Unified Glare Rating

from Wikipedia, the free encyclopedia

The Unified Glare Rating ( UGR ; German standardized glare rating ) was developed by the International Commission on Illumination CIE (Commission International de l'Eclairage). It is a procedure that aims to standardize the assessment of glare worldwide. The lower the UGR value, the lower the psychological glare.

The UGR formula is a further development of the formula for calculating the CIE Glare Index .


In contrast to previous methods in which the glare was assessed by the luminance of a single luminaire, the UGR method calculates the glare of the entire lighting system for a defined observer position .

DIN EN 12464-1 specifies the UGR reference value for a standard room. Modern light planning programs enable an exact calculation of the UGR value for a defined observer position in the room. The elevation angle 65 °, 75 ° or 85 ° for luminance <1,000 candela / square meter (ratio of light intensity / area) is also specified . This is the critical angle above which the luminaire has a luminance of 1,000 candela / square meter all around.


According to DIN EN 12464-1, different UGR values ​​must be observed depending on the difficulty of various visual tasks:

  • Technical drawing : UGR ≤ 16
  • Reading, writing, classrooms, computer work, control work : UGR ≤ 19
  • Work in industry and trade, reception : UGR ≤ 22
  • Rough work, stairs : UGR ≤ 25
  • Corridors : UGR ≤ 28

In rooms with computer screens and office workplaces , the UGR value must not be greater than 19, regardless of the lighting level. Luminaire manufacturers offer corresponding UGR tables.


The UGR calculation was developed in order to apply it to light sources that have a small, but homogeneously radiating surface, e.g. B. Unshielded fluorescent lamps, or lights with diffusers. Large areas, such as B. luminous ceilings with backlit stretch films, small inhomogeneous light sources such as spotlights or certain downlights result in a value in the calculation process that no longer correlates with the perceived glare. LED light sources, which often consist of a large number of individual light points, are particularly affected by this deficiency.

Various studies suggest that the UGR calculation, like most other glare calculations, show a low correlation to the perceived glare.

From Takahashi et al. Changes were proposed to improve the calculation of glare. So far, however, there are no corresponding standards in sight that enable an improved glare assessment. The effort involved in introducing such a system in the lighting industry must also be assessed as great, since the common light calculation software, such as B. DIALux or Relux only use EULUMDAT information for the calculation and this data is insufficient for the description of inhomogeneous luminance levels at light sources.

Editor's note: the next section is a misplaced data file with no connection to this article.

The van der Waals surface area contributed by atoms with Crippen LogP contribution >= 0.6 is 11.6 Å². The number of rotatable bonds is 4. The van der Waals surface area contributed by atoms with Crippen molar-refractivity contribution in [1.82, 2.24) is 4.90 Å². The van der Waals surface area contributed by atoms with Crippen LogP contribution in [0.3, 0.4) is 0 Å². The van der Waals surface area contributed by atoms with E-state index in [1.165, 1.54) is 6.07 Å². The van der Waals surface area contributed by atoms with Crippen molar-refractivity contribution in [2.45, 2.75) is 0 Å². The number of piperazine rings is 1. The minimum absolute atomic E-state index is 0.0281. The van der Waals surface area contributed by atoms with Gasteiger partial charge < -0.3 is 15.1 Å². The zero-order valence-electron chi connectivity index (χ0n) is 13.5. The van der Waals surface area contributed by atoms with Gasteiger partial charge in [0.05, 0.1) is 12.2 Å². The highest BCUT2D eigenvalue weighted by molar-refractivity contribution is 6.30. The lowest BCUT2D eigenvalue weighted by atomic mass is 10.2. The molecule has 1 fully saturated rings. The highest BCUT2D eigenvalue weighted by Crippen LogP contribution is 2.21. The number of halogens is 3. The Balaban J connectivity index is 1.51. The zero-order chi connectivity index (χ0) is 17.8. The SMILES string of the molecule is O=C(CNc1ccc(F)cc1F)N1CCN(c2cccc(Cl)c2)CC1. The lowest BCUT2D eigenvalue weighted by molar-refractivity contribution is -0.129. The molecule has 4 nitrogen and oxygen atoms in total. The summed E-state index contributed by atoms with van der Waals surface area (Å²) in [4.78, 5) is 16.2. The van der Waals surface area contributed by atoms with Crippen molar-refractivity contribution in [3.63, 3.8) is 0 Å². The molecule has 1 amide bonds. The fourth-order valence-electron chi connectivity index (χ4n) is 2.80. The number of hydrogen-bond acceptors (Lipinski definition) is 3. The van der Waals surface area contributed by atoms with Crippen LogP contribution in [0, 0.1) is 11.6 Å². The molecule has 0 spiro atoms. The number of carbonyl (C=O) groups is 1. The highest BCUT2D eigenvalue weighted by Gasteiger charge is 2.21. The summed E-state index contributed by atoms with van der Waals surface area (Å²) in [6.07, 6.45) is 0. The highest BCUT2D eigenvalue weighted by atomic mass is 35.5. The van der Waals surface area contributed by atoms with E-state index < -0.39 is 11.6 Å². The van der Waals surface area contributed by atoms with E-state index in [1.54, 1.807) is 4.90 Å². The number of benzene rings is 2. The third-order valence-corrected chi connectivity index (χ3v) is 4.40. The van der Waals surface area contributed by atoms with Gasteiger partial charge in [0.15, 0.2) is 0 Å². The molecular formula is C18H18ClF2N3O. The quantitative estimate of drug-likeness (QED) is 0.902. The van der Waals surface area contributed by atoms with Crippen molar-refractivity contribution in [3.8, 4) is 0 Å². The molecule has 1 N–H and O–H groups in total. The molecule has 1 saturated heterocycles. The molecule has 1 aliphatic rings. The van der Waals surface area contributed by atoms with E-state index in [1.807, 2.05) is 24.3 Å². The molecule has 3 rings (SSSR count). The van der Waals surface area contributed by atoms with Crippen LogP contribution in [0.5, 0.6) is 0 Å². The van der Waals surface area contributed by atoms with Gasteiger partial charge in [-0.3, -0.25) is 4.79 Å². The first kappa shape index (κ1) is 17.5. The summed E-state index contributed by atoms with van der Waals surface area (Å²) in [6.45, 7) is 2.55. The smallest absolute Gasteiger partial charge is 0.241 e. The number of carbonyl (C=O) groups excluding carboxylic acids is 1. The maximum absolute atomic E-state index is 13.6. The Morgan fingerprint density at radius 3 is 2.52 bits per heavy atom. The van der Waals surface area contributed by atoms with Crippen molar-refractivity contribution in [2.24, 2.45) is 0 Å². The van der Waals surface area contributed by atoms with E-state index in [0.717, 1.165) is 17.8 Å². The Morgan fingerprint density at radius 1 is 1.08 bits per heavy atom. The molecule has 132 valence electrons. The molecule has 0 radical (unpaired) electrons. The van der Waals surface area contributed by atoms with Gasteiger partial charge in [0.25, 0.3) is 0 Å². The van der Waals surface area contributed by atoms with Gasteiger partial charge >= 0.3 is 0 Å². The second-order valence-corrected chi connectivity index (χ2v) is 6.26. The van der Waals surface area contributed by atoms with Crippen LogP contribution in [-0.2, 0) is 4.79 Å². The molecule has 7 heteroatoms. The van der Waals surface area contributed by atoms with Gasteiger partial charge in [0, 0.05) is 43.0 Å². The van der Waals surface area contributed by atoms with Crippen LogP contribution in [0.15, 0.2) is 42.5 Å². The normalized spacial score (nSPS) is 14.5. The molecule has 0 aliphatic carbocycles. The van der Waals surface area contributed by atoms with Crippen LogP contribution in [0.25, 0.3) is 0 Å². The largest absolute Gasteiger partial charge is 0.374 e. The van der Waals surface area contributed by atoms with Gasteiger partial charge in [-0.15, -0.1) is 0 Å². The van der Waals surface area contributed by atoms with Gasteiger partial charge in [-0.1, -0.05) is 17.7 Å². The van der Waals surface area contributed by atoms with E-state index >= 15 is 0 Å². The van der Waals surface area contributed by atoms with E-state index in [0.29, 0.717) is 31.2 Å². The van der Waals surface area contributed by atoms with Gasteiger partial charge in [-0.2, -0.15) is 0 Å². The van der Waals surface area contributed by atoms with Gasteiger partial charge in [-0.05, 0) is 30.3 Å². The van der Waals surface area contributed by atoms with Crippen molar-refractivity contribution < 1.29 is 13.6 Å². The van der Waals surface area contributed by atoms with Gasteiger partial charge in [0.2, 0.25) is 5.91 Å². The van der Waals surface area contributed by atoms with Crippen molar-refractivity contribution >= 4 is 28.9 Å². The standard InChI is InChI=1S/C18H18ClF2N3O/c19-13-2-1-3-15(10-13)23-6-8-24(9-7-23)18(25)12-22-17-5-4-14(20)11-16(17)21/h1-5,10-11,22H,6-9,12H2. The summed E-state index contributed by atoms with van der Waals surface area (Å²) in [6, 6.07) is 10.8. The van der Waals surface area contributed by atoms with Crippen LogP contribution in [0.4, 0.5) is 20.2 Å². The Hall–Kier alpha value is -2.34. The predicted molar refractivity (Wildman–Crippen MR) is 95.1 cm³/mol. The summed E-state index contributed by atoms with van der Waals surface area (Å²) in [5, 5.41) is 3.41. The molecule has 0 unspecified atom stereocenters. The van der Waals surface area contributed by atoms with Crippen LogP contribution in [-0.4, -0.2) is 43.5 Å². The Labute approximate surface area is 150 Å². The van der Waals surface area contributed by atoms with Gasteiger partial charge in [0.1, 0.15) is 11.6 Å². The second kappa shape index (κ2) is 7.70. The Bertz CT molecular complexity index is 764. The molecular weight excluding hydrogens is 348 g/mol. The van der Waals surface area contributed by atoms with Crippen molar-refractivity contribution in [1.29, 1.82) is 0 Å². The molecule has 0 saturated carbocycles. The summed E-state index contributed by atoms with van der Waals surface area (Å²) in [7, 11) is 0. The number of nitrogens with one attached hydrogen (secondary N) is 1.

Individual evidence

  1. Publications of the CIE Division 3 ( Memento of the original dated February 21, 2014 in the Internet Archive ) Info: The archive link was inserted automatically and has not yet been checked. Please check the original and archive link according to the instructions and then remove this notice. . @1@ 2Template: Webachiv / IABot / www.cie.co.at
  2. DIN EN 12464-1.
  3. Presentation on UGR and GI of the TU Berlin PDF file.
  4. ZVEI guidelines for DIN EN 12464-1 ( Memento from September 30, 2013 in the Internet Archive ) (PDF; 522 kB) ZVEI guidelines for planning with DIN EN 12464-1, accessed on September 8, 2011.
  5. http://alexandria.tue.nl/extra2/afstversl/tm/Geerdinck_2012.pdf (PDF; 1997 kB; 2.0 MB) Leonie Geerdinck: Glare perception in terms of acceptance and comfort. August 2012, Graduation Report to: Faculty Industrial Engineering & Innovation Sciences, Technische Universiteit Eindhoven.
  6. http://lrt.sagepub.com/content/early/2012/04/17/1477153512444527.abstract ( Memento of the original from March 5, 2014 in the Internet Archive ) Info: The archive link was inserted automatically and has not yet been checked. Please check the original and archive link according to the instructions and then remove this notice. Robert D Clear: Discomfort glare: What do we actually know? In: Lighting Research and Technology. April 2013 vol. 45 no. 2 141-158 doi : 10.1177 / 1477153512444527 . @1@ 2Template: Webachiv / IABot / lrt.sagepub.com
  7. https://www.jstage.jst.go.jp/article/jlve/31/3/31_3_128/_article (PDF; 698 kB) Hiroshi TAKAHASHI, Yoshinori KOBAYASHI, Shou ONDA, Takashi IRIKURA: Position Index for the Matrix Light Source. In: Journal of Light & Visual Environment. Vol. 31 (2007) No. 3 pp. 128-133.